Supplemental Security Income:

Progress Made in Detecting and Recovering Overpayments, but Management Attention Should Continue

GAO-02-849: Published: Sep 16, 2002. Publicly Released: Sep 16, 2002.

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The Supplemental Security Income (SSI) program is the nation's largest cash assistance program for the poor. The program paid $33 billion in benefits to 6.8 million aged, blind, and disabled persons in fiscal year 2001. Benefit eligibility and payment amounts for the SSI population are determined by complex and often difficult to verify financial factors such as an individual's income, resource levels, and living arrangements. Thus, the SSI program tends to be difficult, labor intensive, and time consuming to administer. These factors make the SSI program vulnerable to overpayments. The Social Security Administration (SSA) has demonstrated a stronger commitment to SSI program integrity and taken many actions to better deter and detect overpayments. Specifically, SSA has (1) obtained legislative authority in 1999 to use additional tools to verify recipients' financial eligibility for benefits, including strengthening its ability to access individuals' bank account information; (2) developed additional measures to hold staff accountable for completing assigned SSI workloads and resolving overpayment issues; (3) provided field staff with direct access to state databases to facilitate more timely verification of recipient's wages and unemployment information; and (4) significantly increased, since 1998, the number of eligibility reviews conducted each year to verify recipient's income, resources, and continuing eligibility for benefits. In addition to better detection and deterrence of SSI overpayments, SSA has made recovery of overpaid benefits a high priority. Despite these efforts, further improvements in overpayment recovery are possible.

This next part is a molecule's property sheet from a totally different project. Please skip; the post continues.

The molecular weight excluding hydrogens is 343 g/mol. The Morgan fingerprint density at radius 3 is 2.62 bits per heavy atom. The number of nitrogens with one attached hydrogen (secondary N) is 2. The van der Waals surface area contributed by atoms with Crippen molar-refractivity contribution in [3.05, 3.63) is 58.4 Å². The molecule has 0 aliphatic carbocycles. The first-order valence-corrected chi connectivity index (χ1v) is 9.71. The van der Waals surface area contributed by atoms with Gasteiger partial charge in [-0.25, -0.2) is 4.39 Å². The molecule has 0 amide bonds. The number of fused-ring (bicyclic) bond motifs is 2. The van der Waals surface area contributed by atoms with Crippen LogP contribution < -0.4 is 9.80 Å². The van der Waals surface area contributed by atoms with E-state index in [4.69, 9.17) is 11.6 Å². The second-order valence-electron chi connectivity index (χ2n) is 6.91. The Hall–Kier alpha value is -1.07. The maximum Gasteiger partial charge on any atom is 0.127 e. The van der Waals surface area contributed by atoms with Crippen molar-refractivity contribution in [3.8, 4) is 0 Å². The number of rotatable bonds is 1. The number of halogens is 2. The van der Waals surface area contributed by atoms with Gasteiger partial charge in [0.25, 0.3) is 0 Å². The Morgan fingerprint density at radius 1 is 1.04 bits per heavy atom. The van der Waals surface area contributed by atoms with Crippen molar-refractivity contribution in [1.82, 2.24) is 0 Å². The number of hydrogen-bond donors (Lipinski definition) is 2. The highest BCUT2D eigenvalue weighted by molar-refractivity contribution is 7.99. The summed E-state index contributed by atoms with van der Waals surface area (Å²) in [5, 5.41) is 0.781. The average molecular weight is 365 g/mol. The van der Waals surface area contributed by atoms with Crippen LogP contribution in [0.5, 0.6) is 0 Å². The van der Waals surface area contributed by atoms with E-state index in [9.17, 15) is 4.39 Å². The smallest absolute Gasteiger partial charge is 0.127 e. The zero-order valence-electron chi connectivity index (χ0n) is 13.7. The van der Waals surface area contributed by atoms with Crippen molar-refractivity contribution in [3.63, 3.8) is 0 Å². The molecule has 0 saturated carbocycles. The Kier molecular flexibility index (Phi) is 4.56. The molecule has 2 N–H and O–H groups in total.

Recommendations for Executive Action

  1. Status: Closed - Implemented

    Comments: GAO's report stated that penalties and administrative sanctions are rarely used by SSA to deter and recover overpayments. In an October 30, 2002 memorandum, SSA specifically cited GAO's report and reminded the regions when penalties and sanctions were to be assessed. The agency also emphasized that Field Office managers should fully support sanctions as an effective anti-fraud tool and conduct refresher training on the sanction process. SSA also implemented new systems screens that open when overpayments are processed and facilitate the processing of penalties. SSA also issued a variety of instructions and reminders to staff regarding the systems improvements.

    Recommendation: In order to further strengthen SSA's ability to deter, detect and recover SSI overpayments, the Commissioner of Social Security should evaluate current policies for imposing monetary policies and administrative sanctions and take action to remove any barriers to their usage or effectiveness. Such actions may include informing field staff on when and how these tools should be applied and studying the extent to which more frequent use deters recipient nonreporting.

    Agency Affected: Social Security Administration